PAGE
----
The Proverbs have a good bit to say about sexual sin.
My son, keep my words
and store up my commands within you.
Keep my commands and you will live;
guard my teachings as the apple of your eye.
Bind them on your fingers;
write them on the tablet of your heart.
Say to wisdom, “You are my sister,”
and to insight, “You are my relative.”
They will keep you from the adulterous woman,
from the wayward woman with her seductive words.
We get admonitions like the one that starts Chapter 7 in other places — namely, Chapters 5, 6, 9 and 22. Then of course there is praise for the woman of noble character in Prov. 31.
In Chapter 7, the author makes a connection made elsewhere in scripture when he links following God’s commands to the state of your heart. In Psalm 119:32, the psalmist says: “I run in the path of your commands for you have enlarged my heart.” The literal translation of the verse reads: “I run in the path of your commands for you have set my heart free.”
Following God’s commands flows from a heart that has been set free. Avoiding the adultery discussed in Prov. 7 flows from a heart on which God’s commands have been written.
But of course, God’s commands can’t be written on a heart that is still in bondage, or worse yet, a heart that has been killed.
This is why our hearts must be set free.
Seduction works because what is being offered to us looks like freedom.
Throughout Proverbs, we are given contrasts to show us what is wisdom versus what is folly. These contrasts are visual lessons that we can refer to and remember that folly and adultery — and other things — lead to death.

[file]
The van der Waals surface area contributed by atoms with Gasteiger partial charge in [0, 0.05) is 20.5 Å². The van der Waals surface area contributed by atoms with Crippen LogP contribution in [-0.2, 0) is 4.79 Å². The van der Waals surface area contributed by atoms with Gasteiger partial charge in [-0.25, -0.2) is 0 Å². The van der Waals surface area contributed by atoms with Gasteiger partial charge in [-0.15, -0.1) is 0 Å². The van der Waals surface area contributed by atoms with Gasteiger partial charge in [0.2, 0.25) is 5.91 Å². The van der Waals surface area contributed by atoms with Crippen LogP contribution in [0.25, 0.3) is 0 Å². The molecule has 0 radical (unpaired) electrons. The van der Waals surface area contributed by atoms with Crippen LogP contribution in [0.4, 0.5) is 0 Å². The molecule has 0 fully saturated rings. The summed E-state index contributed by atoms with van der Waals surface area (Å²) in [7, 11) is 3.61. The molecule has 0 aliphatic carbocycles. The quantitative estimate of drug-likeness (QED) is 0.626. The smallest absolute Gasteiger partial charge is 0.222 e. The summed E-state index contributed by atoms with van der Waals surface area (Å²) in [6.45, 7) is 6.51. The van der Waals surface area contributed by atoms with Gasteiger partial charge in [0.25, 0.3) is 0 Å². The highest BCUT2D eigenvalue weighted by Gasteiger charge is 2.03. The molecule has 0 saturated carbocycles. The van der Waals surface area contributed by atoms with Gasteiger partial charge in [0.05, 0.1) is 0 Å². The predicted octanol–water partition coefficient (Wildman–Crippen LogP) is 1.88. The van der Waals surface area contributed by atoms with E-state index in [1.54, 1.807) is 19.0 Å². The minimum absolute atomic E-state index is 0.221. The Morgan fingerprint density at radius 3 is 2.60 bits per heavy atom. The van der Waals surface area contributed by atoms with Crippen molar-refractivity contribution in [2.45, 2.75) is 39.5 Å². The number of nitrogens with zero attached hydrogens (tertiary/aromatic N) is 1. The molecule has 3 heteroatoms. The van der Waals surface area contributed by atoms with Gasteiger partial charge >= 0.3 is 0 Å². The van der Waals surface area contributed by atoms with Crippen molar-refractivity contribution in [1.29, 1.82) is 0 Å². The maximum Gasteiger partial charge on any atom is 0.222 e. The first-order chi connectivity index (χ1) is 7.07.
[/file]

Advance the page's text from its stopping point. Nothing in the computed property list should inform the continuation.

For example, in Prov. 7 the author describes a scene in which a young man “who has no sense” goes down the street of an adulterous woman and winds up destroyed.
Proverbs 7 concludes this way:
Now then, my sons, listen to me;
pay attention to what I say.
Do not let your heart turn to her ways
or stray into her paths.
Many are the victims she has brought down;
her slain are a mighty throng.
Her house is a highway to the grave,
leading down to the chambers of death.
Verse 25 tells us, again, that it’s about the heart.
For many years i was convinced, in my heart, that everyone — including God — was trying to rip me off. The world at large was out to take things from me, i thought.
In the language of Proverbs 7, what was written on my heart was a command that was from me, not from God. The command was: “It’s up to me to make my life work, and i will have to orchestrate some pleasure for myself along the way.”
And so i orchestrated my own pleasure by throwing myself into pornography and lustful fantasy. Although i never acted out with another person, i was an adulterer.
Just about anything can be written on our hearts. This is why the Psalmist understood that the key to it all was having one’s heart set free by God Himself. In the course of my healing journey, God has brought incredible freedom to my heart.
Once i renounced what i had written on my heart, repenting of it and receiving His cleansing for it, i found that — deeper than my own commands written there — were things God wrote in my heart when He originally knit me together in my mother’s womb.
He created me in His Image, and He put eternity in my heart. The things i had written on my heart were broken responses to my sin and the sin done to me over the years.
Living with a heart that’s been set free is the way to avoid the seduction of the adulterous woman, whatever form she may take. This is true because a heart set free knows how and where to find the life that is truly life (1 Timothy 6:19).